Rinse, Lather, and Repeat the whole process three times a week, switching the regimen every month. DO NOT work out on your days off. You should be working out one day, then resting the next. Your body needs the rest to build the muscle; you actually just tear muscle at the gym, but not severely. I recommend going for a thirty minute walk everyday as well as following this routine, and stretching everyday isn’t a bad idea either. Sleep is probably the most important part of the whole routine by the way. Without it your body doesn’t grow and you don’t see the fruits of your effort at the gym. If you snore, get yourself checked out for sleep apnea and follow what your doc says. I had sleep apnea and had to use a CPAP machine to get a proper night’s sleep. Without the machine, I wasn’t really seeing much gain, and I didn’t have much energy to workout to begin with.
Motivation, the unattainable dream. A lot of people complain that they don’t have motivation, and we all have our bad days, but where does this magical power called motivation come from? Accomplishment. Well, at least that’s one answer. Self love is another, but if you have trouble loving yourself to begin with, you’re not suddenly going to muster a wealth of the feel-goods for yourself and turn into a gym rat. Honestly, I don’t know too much about motivation, but I do know something that works for me, and I will share that here.
When I get up in the morning, I make my bed, drink some water (2 cups), and do some stretching. I don’t think beyond that; I don’t even look at the rest of my day until I’ve accomplished these tasks. Why? Because having done just a few things in a few minutes, gives me a sense of accomplishment that I can use to gain some motivational momentum for the rest of the day. I’ve heard that drinking water when you wake up is big in Japan, and it’s even good for the heart, but even without doing the research to back it up, I wake up thirsty. Think about it; after a long night’s sleep a person hasn’t eaten or had anything to drink for at least 8 hours. The body is hungry and thirsty, so downing a cup of water or two can’t hurt.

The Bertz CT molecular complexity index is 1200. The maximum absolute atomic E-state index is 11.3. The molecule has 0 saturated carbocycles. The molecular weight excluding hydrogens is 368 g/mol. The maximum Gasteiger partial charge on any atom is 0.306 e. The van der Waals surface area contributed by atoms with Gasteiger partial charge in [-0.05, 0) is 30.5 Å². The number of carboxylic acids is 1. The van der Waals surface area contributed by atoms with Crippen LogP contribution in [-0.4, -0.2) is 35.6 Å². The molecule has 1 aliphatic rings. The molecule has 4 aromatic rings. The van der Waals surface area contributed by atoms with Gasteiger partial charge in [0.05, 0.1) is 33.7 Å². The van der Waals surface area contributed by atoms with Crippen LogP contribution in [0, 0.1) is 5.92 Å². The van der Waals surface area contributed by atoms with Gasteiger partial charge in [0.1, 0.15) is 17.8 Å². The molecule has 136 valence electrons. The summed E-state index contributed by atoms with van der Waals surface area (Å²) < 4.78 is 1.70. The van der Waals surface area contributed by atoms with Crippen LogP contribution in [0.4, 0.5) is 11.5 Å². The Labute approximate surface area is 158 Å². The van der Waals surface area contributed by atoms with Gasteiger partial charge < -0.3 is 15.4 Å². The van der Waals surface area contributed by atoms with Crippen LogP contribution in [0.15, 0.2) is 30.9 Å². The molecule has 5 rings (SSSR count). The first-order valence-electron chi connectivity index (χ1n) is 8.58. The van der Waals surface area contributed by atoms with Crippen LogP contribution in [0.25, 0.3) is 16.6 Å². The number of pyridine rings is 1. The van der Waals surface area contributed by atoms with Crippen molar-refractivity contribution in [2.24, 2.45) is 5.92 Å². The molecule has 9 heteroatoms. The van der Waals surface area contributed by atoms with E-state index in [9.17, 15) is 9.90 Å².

How to eat: Lots of protein, fiber and vegetables. Kill the intake of sugar and fats. It’s a necessary diet for me, but honestly it’s good for a lot of people. It’s really hard for me to give the fat up, but I work on it. Avoid the “whites” like potatoes, white bread, anything bleached, etc. None of that shit is good for you. Also, I’m not saying to NEVER have these things, just tone it down a lot. Maybe have a “cheat” meal or two during the week. I don’t believe that a lifestyle change works without a little indulgence, or in other words, it’s hard to maintain a dietary change for the better without a little “cheating.” My other suggestion is to avoid aspartame as much as possible; I think that stuff confuses your pancreas. There’s a reason a lot of doctors tell diabetics not to have too much of it. Don’t go over a cup a day of anything with aspartame if you can avoid it. My last note on how to eat is really just me being more specific on what you should eat. Have things like oatmeal, lean meatballs and cucumbers as a meal. Carbs are fine to have with your food but don’t overdo it and have some protein with them. You don’t need a chicken breast with every meal, in fact one or two in a day is all the protein you need and then some, even while working out. Beans are a great source of fiber, just rinse them off if their canned to get rid of the excess sodium, which is often what gives beans their gassy reputation. Protein. Fiber. Vegetable. Those are the priorities. You might shit bricks for a while because you’re not used to eating enough fiber, but you’ll get over it in a couple of weeks.